I shut down my laptop, connected to my desktop, and up popped the files, and folders. Click click, set to copy and "Files are Corrupted. Can Not Copy."
The file names were there, and the icons - I tried to open one: No Preview Available.
Maybe it's just the computer? I connected it to another - "Drive is not formatted. Would you like to format now?" Sure - I guess. O.K. So I lost 8gigs of photos, but they were still on the memory card: this isn't my first rodeo. I understand that xHDs crash, I wanted to be sure my data was safe before deletion.
"Drive can not be formatted."
Huh? Really? O.K. Lets try to plug it back into my laptop that started this whole party. I plugged the USB cable in and -
Nothing. It was no longer even recognized as a drive. It was a doorstop, pure and simple, a doorstop once destined for so much more, but due to a youth full of drug use and alcoholism, it had fallen from grace losing so much potential along the way, barely even to make a spinning whirr though the, once telltale, red light still shone.
I was prepared for the drive to crash at some point during the year (what does that say about the type of quality we demand from our markets, by the way?) but not this fast. Not in less than ten minutes - less than ten minutes.
Moving on to Today
Back to Best Buy I went, to return my product. I waited in the return line, behind five other people - the line kept refilling itself as I moved forward in place - and finally it was my turn. My turn to reclaim the cash which was mine.
"Umm - this product says it comes with installation software. There's a charge for things not returned."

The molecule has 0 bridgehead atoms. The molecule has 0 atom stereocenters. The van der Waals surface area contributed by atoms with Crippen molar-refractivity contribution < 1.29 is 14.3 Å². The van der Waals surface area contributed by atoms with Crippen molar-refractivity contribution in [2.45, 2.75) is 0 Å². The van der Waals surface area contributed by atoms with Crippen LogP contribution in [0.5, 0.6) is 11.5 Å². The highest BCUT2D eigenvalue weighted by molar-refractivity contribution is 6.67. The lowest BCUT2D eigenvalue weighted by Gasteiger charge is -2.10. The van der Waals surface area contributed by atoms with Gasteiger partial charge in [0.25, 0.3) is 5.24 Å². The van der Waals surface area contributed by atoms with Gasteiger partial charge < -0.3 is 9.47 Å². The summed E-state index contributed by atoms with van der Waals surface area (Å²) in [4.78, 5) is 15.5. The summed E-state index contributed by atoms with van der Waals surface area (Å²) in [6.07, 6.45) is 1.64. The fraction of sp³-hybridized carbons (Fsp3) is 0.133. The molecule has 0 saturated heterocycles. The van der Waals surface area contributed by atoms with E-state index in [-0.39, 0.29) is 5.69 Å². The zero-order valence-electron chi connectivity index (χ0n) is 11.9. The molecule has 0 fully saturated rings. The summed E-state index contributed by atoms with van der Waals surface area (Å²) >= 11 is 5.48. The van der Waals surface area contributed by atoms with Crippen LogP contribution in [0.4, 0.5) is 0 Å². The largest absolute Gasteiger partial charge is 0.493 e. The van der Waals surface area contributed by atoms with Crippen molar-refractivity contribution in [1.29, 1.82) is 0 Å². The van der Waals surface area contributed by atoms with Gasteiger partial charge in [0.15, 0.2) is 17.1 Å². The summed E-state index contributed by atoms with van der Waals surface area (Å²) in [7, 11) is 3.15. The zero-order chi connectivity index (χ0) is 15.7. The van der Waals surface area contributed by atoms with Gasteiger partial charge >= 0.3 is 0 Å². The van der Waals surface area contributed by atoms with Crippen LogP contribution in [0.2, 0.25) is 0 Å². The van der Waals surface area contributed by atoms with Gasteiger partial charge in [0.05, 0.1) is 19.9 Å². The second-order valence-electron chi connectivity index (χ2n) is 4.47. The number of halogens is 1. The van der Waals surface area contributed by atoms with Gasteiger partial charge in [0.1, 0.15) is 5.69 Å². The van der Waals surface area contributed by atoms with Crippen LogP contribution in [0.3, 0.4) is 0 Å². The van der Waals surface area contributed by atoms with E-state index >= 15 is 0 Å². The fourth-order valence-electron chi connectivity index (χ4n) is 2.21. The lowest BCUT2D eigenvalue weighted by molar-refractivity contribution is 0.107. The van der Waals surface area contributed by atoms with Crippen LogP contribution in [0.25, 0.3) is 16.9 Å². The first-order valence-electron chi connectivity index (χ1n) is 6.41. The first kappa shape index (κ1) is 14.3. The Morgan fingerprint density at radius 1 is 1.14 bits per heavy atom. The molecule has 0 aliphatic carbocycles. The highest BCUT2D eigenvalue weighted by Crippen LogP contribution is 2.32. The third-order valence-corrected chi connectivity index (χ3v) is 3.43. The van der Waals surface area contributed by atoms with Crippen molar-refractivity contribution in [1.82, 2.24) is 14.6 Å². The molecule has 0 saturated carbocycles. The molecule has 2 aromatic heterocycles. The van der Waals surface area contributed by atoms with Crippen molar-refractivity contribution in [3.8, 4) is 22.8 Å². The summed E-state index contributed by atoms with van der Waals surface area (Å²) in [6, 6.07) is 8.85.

I paused for a moment. Some might be willing to fall for her high school girl charm, and dimwittedness, but not I. I was prepared for this, "the software was on the drive."
"Oh," she finally uttered, turning the package around and around in her hands, perhaps admiring its combination of glossy cardboard fully integrated into its plastic exterior. All along, she was reading, and turning, and reading and turning, no doubt trying to find some other reason to not give me a full refund - perhaps the missing security seal on top would cost me a dollar or two?
After she had completed three and a half rotations of the object she nodded, I imagine her inward dialogue saying, "look at that fool in the ridiculous Tilley Hat, with his stupid beard - he must have missed something - but what? What?! I can't find a thing! Damn!"
Finally she succumbed to my infinite patience and ran my card for a full refund. As I was walking away I saw her tape the top of the box shut with clear tape marked "Inspected by Best Buy." The same type of tape used to seal all products on their reduced section.
Maybe they taped the box to secure it, while they sent it back to the distributor - or maybe it's, right now, being resold at a sharp discount (a trick used to be to buy a product, damage the box, and return it. The next day you'd find it 30% off on the clearance table.) If this is the case, the store has no shame - and deserves some serious finger waving. I informed the daft darling that the drive was completely crashed, and beyond recognizing data. There was no hope for it, no saving it. It was dead. As dead as something without life could ever be. She smiled, and shooed me on my way. There was after all a long line of people waiting to return things.
There are two outcomes I can see - one having a part a.) and a part b.) Are you excited for my revelations? Either the drive was sent back to the manufacturer for being seriously defective, or - and I like this one the best - the drive is being resold, just as it was to me, after being returned. Option a.) is that the drive will be of no use, and returned once more, or b.) after time waiting for a new owner, the drive will spring to life - in which case, someone will have two thousand of my holiday photographs. If you come across them, I hope you like my various photo essays of Scotland. And the ones of my with bottle caps? They're for keeps, for sure!
So Best Buy, fool me once, shame on you - fool me... you can't get fooled again.
And for those thinking I'm exaggerating? This isn't the first time Best Buy has sold a bricked piece of hardware.
That's strike two Best Buy, that's Strike Two!
Related Post: Best Buy, Strike One...
Archaeology News: May 2, 2015